by Leslie Anthony
There’s nothing like a big dump at Whistler Blackcomb. You can feel the vibe even before you go outside in the morning—and that doesn’t mean reverberations from the avalanche bombs. This is especially the case when it hasn’t snowed in a while, or even very much in the season. And when the storms—like the recent one that dropped 80+ cms of blower up top—are nasty and windy, the closure of the upper mountain for a couple days accelerates the anticipation. When the ropes drop on the upper lifts after such an event, the stampede to the goods is on and you better be on that train or you’re going to get run over by it. After 14 years of learning what to do and how to do it, I know that timing and creativity are everything on such days. I call these two criteria Phase One and Phase Two of a powder day at WB, and like most locals I have my favourite go-to run for every lift opening and beyond, but like to make sure it’ll be worth it before I commit to the fight.
Timing: Hearing no bombs and knowing the winds would preclude the upper mountain from opening, I skipped day one of the storm which was a Saturday and full-on gong show of jonesing Vancouverites swarming the lower mountain. It was a good call: the Creekside line-up was the longest it has ever been (photos on social media are good for avoiding this kind of stuff) Sunday, when the crowds were less but lifts would still likely be limited, I stayed home until I indeed heard the sweet sound of bombs. Leaving my house at 10:30 a.m. and hitting the top of Red Chair by 11:30, I was fortunate enough to not only hit the opening of Harmony chair with no one around, but to get to my favourite shred line ahead of the crowd to find a steep, unmarred expanse below my tips. Twenty double-overhead turns later, many of which I was unable to see in, I was back on Harmony Road on my way to another lap. When I reached the lift corral it was obvious word was out as colourful GoreTex-clad humans were streaming in from all corners like ants to a picnic. The next lap was still untracked and great, but there was absolutely nothing left after that and a monstrous line-up to boot, so it was time for Phase Two.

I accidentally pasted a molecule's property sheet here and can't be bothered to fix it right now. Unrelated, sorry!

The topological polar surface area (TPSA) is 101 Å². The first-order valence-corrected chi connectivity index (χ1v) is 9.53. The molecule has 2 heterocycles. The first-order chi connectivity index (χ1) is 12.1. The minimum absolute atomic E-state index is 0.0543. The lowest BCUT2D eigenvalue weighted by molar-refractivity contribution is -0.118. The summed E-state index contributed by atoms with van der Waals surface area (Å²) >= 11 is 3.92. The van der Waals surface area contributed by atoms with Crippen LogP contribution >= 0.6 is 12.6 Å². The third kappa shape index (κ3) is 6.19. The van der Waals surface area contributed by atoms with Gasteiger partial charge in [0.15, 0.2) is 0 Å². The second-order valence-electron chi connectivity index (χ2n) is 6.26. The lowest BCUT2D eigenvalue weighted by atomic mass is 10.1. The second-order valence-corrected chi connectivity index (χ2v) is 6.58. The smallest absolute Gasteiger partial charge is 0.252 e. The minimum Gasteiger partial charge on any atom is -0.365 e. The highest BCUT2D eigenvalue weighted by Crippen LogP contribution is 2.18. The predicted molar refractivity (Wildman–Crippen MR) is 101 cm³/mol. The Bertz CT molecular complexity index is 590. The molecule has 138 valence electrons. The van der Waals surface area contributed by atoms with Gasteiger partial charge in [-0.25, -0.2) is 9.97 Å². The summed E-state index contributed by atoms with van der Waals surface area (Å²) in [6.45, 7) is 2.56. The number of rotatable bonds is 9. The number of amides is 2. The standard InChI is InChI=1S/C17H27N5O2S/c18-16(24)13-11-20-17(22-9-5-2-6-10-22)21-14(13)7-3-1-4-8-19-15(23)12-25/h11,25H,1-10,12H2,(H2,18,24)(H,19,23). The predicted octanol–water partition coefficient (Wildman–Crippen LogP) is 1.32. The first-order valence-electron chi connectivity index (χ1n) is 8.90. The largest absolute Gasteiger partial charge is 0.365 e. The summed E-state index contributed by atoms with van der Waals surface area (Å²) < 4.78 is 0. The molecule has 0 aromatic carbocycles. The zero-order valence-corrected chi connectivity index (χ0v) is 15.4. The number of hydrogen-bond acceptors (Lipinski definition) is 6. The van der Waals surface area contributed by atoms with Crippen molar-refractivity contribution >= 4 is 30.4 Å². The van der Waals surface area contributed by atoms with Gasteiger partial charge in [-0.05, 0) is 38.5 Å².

Creative: Harmony was done and Peak Chair wasn’t going to open so it was back to Red. Pushing out a favoured traverse and then going past where everyone else dropped in, climbing a bit, dropping down a short chute to Highway 86 and walking for 45 minutes through a magical forest brought me to an untracked drop that went 1,500 metres to the valley floor and a cold beer at Dusty’s.
If I were to tell you which particular runs these were I’d have to kill you. But the point is this: a bit of luck and stealth route-finding can bring deep satisfaction (ha ha) and a sense that waiting—in the long term and short—can be a good thing. Mission accomplished.